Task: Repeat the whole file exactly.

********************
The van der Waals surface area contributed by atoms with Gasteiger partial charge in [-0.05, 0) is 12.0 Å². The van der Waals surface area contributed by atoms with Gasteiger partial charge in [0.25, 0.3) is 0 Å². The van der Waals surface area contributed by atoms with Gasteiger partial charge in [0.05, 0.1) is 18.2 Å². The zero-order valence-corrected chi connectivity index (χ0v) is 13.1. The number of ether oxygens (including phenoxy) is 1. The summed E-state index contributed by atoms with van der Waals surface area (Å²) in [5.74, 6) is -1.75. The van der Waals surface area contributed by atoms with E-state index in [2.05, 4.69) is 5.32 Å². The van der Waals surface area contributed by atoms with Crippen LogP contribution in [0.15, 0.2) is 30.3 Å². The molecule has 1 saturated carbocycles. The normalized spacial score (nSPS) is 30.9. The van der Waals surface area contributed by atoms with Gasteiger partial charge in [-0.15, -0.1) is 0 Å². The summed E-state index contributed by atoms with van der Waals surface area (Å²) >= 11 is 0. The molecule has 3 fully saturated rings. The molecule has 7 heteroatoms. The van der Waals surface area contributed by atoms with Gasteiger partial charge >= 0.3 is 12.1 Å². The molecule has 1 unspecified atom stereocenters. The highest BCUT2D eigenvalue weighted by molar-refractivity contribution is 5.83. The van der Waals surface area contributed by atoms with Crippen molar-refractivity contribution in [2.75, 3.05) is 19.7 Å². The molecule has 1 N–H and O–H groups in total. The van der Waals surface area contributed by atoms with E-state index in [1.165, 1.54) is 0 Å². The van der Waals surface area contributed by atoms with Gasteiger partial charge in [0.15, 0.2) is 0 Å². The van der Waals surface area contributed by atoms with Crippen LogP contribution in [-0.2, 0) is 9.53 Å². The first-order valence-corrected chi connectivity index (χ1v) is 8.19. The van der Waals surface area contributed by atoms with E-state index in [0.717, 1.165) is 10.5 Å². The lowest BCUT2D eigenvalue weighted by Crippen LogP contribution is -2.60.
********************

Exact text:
The van der Waals surface area contributed by atoms with Gasteiger partial charge in [-0.05, 0) is 12.0 Å². The van der Waals surface area contributed by atoms with Gasteiger partial charge in [0.25, 0.3) is 0 Å². The van der Waals surface area contributed by atoms with Gasteiger partial charge in [0.05, 0.1) is 18.2 Å². The zero-order valence-corrected chi connectivity index (χ0v) is 13.1. The number of ether oxygens (including phenoxy) is 1. The summed E-state index contributed by atoms with van der Waals surface area (Å²) in [5.74, 6) is -1.75. The van der Waals surface area contributed by atoms with E-state index in [2.05, 4.69) is 5.32 Å². The van der Waals surface area contributed by atoms with Crippen LogP contribution in [0.15, 0.2) is 30.3 Å². The molecule has 1 saturated carbocycles. The normalized spacial score (nSPS) is 30.9. The van der Waals surface area contributed by atoms with Gasteiger partial charge in [-0.15, -0.1) is 0 Å². The summed E-state index contributed by atoms with van der Waals surface area (Å²) >= 11 is 0. The molecule has 3 fully saturated rings. The molecule has 7 heteroatoms. The van der Waals surface area contributed by atoms with Gasteiger partial charge >= 0.3 is 12.1 Å². The molecule has 1 unspecified atom stereocenters. The highest BCUT2D eigenvalue weighted by molar-refractivity contribution is 5.83. The van der Waals surface area contributed by atoms with Crippen molar-refractivity contribution in [2.75, 3.05) is 19.7 Å². The molecule has 1 N–H and O–H groups in total. The van der Waals surface area contributed by atoms with E-state index in [1.165, 1.54) is 0 Å². The van der Waals surface area contributed by atoms with Gasteiger partial charge in [0.15, 0.2) is 0 Å². The van der Waals surface area contributed by atoms with Crippen LogP contribution in [-0.2, 0) is 9.53 Å². The first-order valence-corrected chi connectivity index (χ1v) is 8.19. The van der Waals surface area contributed by atoms with E-state index in [0.717, 1.165) is 10.5 Å². The lowest BCUT2D eigenvalue weighted by Crippen LogP contribution is -2.60.